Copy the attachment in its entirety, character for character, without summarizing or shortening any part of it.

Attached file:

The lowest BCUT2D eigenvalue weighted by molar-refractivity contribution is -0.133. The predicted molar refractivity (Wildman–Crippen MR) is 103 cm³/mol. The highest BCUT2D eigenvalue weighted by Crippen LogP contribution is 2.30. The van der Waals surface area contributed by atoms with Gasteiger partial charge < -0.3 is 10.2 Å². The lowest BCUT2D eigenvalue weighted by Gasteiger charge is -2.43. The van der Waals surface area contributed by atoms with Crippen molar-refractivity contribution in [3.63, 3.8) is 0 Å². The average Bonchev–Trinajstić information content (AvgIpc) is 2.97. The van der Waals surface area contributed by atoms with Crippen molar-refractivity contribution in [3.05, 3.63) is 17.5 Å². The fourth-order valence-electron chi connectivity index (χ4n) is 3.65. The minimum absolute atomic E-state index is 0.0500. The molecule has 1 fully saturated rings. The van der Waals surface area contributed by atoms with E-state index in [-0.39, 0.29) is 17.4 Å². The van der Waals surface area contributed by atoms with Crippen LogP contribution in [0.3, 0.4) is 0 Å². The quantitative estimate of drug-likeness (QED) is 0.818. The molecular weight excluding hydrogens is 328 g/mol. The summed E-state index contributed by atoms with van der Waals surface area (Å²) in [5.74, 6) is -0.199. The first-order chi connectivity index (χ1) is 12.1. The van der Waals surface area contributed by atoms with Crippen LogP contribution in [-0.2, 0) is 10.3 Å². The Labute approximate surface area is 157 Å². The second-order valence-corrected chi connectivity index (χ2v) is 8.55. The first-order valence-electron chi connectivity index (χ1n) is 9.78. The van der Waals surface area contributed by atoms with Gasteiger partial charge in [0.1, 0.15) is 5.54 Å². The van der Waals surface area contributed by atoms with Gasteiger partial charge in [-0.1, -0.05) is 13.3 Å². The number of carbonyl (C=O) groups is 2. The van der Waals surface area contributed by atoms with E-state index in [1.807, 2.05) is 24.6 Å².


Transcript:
The lowest BCUT2D eigenvalue weighted by molar-refractivity contribution is -0.133. The predicted molar refractivity (Wildman–Crippen MR) is 103 cm³/mol. The highest BCUT2D eigenvalue weighted by Crippen LogP contribution is 2.30. The van der Waals surface area contributed by atoms with Gasteiger partial charge < -0.3 is 10.2 Å². The lowest BCUT2D eigenvalue weighted by Gasteiger charge is -2.43. The van der Waals surface area contributed by atoms with Crippen molar-refractivity contribution in [3.63, 3.8) is 0 Å². The average Bonchev–Trinajstić information content (AvgIpc) is 2.97. The van der Waals surface area contributed by atoms with Crippen molar-refractivity contribution in [3.05, 3.63) is 17.5 Å². The fourth-order valence-electron chi connectivity index (χ4n) is 3.65. The minimum absolute atomic E-state index is 0.0500. The molecule has 1 fully saturated rings. The van der Waals surface area contributed by atoms with E-state index in [-0.39, 0.29) is 17.4 Å². The van der Waals surface area contributed by atoms with Crippen LogP contribution in [0.3, 0.4) is 0 Å². The quantitative estimate of drug-likeness (QED) is 0.818. The molecular weight excluding hydrogens is 328 g/mol. The summed E-state index contributed by atoms with van der Waals surface area (Å²) in [5.74, 6) is -0.199. The first-order chi connectivity index (χ1) is 12.1. The van der Waals surface area contributed by atoms with Crippen LogP contribution in [-0.2, 0) is 10.3 Å². The Labute approximate surface area is 157 Å². The second-order valence-corrected chi connectivity index (χ2v) is 8.55. The first-order valence-electron chi connectivity index (χ1n) is 9.78. The van der Waals surface area contributed by atoms with Gasteiger partial charge in [0.1, 0.15) is 5.54 Å². The van der Waals surface area contributed by atoms with Gasteiger partial charge in [-0.1, -0.05) is 13.3 Å². The number of carbonyl (C=O) groups is 2. The van der Waals surface area contributed by atoms with E-state index in [1.807, 2.05) is 24.6 Å².